Quantcast
Home » Archives » Science (Page 317)

Archaeologists find earliest evidence of Bethlehem

Archaeologists have uncovered a tiny clay seal inscribed with the word “Bethlehem” in what is believed to be the earliest evidence for the existence of the ancient biblical city. “The first ancient artefact constituting tangible evidence of the existence of the city of Bethlehem, which is mentioned in the Bible,…

Unusual cold wave kills nearly 100 Peruvian children with pneumonia

Nearly 100 children under the age of five died of pneumonia between January and April in Peru due to a cold wave that swept through the country’s Andean region, the Health Ministry said Wednesday. The ministry reported over 797,000 episodes of non-pneumonic acute respiratory infections in toddlers during the period,…

Scientists ask publishers to allow text-mining tool that would improve research

Professor Peter Murray-Rust was looking for new ways to make better drugs. Dr Heather Piwowar wanted to track how scientific papers were cited and shared by researchers around the world. Dr Casey Bergman wanted to create a way for busy doctors and scientists to quickly navigate the latest research in…

Lab uses skin cells to help repair heart muscle

Lab scientists on Wednesday reported that for the first time they had taken skin cells from patients who had suffered heart failureand turned them into cells that could repair damaged cardiac muscle. The technique has so far been tested on rats and it could take up to a decade of problem-solving before trials…

Study: Kids suffer long-term from parents’ smoking

Children exposed to their parents’ cigarette smoke are at greater risk of suffering serious cardiovascular health problems later in life, a study showed Wednesday. The Menzies Research Institute in Tasmania collected data from a Finnish and Australian study following children first examined 20 years ago who are now aged in their mid-30s. It found that those…

Street lights disrupt ecosystem, says beetle study

Street lights have an unexpectedly strong effect on insect populations, favouring some species while punishing others, according to a study released Wednesday that raises new questions about human impact on wildlife. Researchers led by Thomas Davies at the University of Exeter, southwestern England, spent three days in August 2011 placing…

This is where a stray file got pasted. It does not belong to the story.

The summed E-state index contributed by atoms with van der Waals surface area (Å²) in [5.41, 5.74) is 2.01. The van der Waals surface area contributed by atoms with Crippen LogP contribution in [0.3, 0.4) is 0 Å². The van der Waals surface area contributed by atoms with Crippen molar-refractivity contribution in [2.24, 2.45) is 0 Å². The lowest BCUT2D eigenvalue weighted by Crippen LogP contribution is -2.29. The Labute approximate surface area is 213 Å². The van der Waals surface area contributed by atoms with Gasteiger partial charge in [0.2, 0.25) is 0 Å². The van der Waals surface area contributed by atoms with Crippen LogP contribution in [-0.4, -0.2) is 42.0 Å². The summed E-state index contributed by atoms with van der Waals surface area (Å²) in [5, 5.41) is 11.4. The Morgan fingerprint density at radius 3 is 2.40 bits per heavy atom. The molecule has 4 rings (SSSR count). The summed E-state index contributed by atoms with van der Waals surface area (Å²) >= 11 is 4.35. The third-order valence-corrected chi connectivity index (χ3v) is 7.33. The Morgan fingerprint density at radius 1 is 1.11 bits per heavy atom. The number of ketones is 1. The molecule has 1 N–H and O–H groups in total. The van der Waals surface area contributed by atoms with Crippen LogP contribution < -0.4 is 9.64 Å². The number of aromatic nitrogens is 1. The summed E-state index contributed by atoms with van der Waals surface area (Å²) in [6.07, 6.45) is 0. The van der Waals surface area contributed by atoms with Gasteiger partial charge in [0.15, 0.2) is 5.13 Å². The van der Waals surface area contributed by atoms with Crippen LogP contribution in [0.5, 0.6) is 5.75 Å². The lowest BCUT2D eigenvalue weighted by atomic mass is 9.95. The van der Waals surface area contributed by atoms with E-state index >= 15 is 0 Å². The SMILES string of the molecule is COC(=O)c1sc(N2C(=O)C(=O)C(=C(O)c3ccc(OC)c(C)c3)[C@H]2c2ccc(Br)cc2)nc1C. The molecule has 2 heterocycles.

‘Natural causes’ blamed for Peru dolphin deaths

LIMA — Nearly 900 dolphins that washed up along Peru’s northern coast since the start of the year died of natural causes, a top official said Tuesday, citing a government report. Environmental groups, however, remained unconvinced and said they were certain the massive dolphin die-off was linked to offshore oil…

U.S. rules pomegranate juice claims deceptive

Pomegranate juice has not been proven to be an effective treatment for cancer, heart disease or erectile dysfunction, US regulators said Monday, calling a company’s ad claims deceptive. The US Federal Trade Commission’s chief administrative law judgeD. Michael Chappell ruled that the company, POM Wonderful LLC, violated federal law by making deceptive claims. The judge ordered the…

SpaceX blasts off to space station in historic first

Opening a new era in private space flight, the US company SpaceXon Tuesday became the first commercial outfit to launch its own craft toward the International Space Station. “Three, two, one and launch of the SpaceX Falcon 9 rocket, as NASAturns to the private sector to resupply the International Space Station,” said NASA commentator George…

Chemical exposure influences rat behavior for generations

WASHINGTON — When pregnant rats are exposed to a common crop chemical, their descendants three generations later show more anxiety and stress than the offspring of unexposed peers, US researchers said. The study in the Proceedings of the National Academy of Sciences suggests that the animal model may provide an…

Google+